Lines holding around McKinney fire

Provided as public service by Redding Record-Searchlight:

The McKinney Fire in western Siskiyou County, the state’s largest wildfire so far this fire season, remained at 55,493 acres with 0% containment.

Fire authorities consider containment to mean an established portion of perimeter that’s expected to hold — whether that’s a bulldozed line, a lakeshore, a wide road, or any other tactical or natural feature. Even full containment doesn’t mean a fire is extinguished — only that it is no longer expanding and the entire perimeter is expected to hold.

About 849 personnel are assigned to the McKinney Fire, which started Friday afternoon in the Klamath National Forest and then blew up into the weekend. The wildfire’s cause was undetermined.

Two people have been found dead so far as more than 100 homes, sheds and other buildings have burned, according to an Associated Press dispatch.

The blaze was holding about 4 miles from Yreka.

9 a.m. Tuesday UPDATE

Yreka is registering an unhealthy air index, according to Klamath National Forest officials.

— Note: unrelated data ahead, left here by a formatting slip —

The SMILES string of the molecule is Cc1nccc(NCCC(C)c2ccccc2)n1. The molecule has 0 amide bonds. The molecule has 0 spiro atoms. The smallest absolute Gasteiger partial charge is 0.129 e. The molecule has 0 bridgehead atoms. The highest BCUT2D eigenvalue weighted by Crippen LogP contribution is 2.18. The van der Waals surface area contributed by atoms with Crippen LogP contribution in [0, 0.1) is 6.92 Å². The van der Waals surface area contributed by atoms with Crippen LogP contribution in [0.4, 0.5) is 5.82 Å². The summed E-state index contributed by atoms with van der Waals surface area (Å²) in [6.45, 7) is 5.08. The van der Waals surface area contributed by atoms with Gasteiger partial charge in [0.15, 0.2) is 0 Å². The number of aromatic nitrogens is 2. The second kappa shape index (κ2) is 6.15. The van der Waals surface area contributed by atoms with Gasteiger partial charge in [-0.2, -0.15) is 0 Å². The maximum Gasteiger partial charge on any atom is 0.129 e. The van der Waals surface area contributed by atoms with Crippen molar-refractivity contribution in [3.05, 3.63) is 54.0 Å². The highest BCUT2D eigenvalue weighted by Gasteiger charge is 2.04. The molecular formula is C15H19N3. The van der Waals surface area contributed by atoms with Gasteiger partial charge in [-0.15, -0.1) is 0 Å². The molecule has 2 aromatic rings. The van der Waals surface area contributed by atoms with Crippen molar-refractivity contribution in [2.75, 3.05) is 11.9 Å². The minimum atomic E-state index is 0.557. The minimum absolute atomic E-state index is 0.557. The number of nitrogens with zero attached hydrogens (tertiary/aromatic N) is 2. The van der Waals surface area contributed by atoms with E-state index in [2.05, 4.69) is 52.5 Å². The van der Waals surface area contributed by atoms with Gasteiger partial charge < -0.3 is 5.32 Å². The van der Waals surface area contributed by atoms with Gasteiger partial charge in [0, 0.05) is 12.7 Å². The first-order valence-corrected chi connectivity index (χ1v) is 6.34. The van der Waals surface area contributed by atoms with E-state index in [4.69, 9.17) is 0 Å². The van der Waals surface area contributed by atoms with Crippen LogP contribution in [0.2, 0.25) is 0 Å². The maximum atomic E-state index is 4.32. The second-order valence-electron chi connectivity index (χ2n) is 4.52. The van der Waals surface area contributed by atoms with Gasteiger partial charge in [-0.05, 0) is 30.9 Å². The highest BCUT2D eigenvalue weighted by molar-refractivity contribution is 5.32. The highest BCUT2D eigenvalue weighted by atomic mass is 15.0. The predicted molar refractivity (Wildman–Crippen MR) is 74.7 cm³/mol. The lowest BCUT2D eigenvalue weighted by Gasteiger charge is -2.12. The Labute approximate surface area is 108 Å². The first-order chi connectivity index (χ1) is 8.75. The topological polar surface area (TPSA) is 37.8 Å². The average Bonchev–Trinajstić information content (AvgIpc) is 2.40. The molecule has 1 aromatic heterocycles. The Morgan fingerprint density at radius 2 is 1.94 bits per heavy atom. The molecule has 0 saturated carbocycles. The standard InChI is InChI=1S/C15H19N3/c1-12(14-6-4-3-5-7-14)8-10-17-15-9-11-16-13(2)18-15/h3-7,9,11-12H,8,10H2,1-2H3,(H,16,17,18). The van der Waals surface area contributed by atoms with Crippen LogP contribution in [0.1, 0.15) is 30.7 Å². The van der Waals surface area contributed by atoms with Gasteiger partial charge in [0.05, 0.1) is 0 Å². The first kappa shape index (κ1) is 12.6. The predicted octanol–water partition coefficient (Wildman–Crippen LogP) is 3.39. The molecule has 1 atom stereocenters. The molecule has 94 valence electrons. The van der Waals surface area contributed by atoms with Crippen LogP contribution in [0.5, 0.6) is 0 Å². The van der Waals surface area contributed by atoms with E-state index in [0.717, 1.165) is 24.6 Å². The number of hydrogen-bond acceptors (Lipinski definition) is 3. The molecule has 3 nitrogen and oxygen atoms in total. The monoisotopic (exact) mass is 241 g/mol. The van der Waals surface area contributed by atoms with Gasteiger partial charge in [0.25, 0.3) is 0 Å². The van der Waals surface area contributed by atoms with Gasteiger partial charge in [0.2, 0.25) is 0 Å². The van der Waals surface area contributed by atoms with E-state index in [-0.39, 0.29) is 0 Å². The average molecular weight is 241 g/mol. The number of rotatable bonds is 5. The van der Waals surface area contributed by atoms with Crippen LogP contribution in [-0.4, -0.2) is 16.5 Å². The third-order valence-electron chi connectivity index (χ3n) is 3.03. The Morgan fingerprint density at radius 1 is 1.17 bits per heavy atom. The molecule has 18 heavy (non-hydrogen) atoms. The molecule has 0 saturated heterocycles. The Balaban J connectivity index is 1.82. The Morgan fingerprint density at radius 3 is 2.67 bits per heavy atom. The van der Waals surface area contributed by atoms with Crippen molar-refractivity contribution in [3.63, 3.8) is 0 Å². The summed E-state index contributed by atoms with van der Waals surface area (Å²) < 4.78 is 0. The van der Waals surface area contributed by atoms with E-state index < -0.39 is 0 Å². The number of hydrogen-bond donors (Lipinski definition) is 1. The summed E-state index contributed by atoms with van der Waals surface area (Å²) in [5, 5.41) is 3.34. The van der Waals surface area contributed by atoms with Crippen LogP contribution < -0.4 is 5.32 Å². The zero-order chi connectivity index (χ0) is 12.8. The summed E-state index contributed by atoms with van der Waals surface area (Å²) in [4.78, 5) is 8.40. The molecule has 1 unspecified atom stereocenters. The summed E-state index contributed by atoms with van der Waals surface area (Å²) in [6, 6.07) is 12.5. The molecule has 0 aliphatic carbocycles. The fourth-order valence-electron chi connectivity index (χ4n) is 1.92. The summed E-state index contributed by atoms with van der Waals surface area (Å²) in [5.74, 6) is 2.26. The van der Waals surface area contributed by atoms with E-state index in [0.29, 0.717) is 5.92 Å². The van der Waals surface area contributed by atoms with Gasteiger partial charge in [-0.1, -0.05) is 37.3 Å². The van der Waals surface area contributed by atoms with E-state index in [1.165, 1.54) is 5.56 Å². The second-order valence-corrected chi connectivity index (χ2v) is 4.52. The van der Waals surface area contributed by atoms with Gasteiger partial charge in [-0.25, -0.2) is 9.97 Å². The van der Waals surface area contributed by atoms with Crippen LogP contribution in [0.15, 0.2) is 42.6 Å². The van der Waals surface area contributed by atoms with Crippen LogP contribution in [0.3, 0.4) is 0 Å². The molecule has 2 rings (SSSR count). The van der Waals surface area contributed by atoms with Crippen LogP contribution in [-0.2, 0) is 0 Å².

Find out the current air quality from the Siskiyou County Air Pollution Control District webpage at or go to for a live air quality map.

People can reduce their exposure to poor air quality by following these guidelines:

  • Limit exercise and outdoor activities
  • Remain indoors with the windows and doors closed
  • Turn on an air conditioner with a recirculation setting (such as in a vehicle)

8:45 a.m. Tuesday UPDATE

The Shackleford Fire is a relatively smaller fire burning in western Siskiyou County off Shackleford Road and Big Meadows Creek.

That fire west of Fort Jones was 31 acres with 45% containment, according to the Siskiyou Unit of the California Department of Forestry and Fire Protection.

Another Siskiyou County fire is the Meamber Fire near Meamber Creek Road and Scott River Road, northwest of Fort Jones. Cal Fire says it’s 63 acres and 35% contained.

6 a.m Tuesday UPDATE

Powerful winds like those last seen during the devastating Camp Fire drove the McKinney Fire into communities around Yreka, Unified Incident Commander Darryl Laws told residents who attended a public meeting Monday night.

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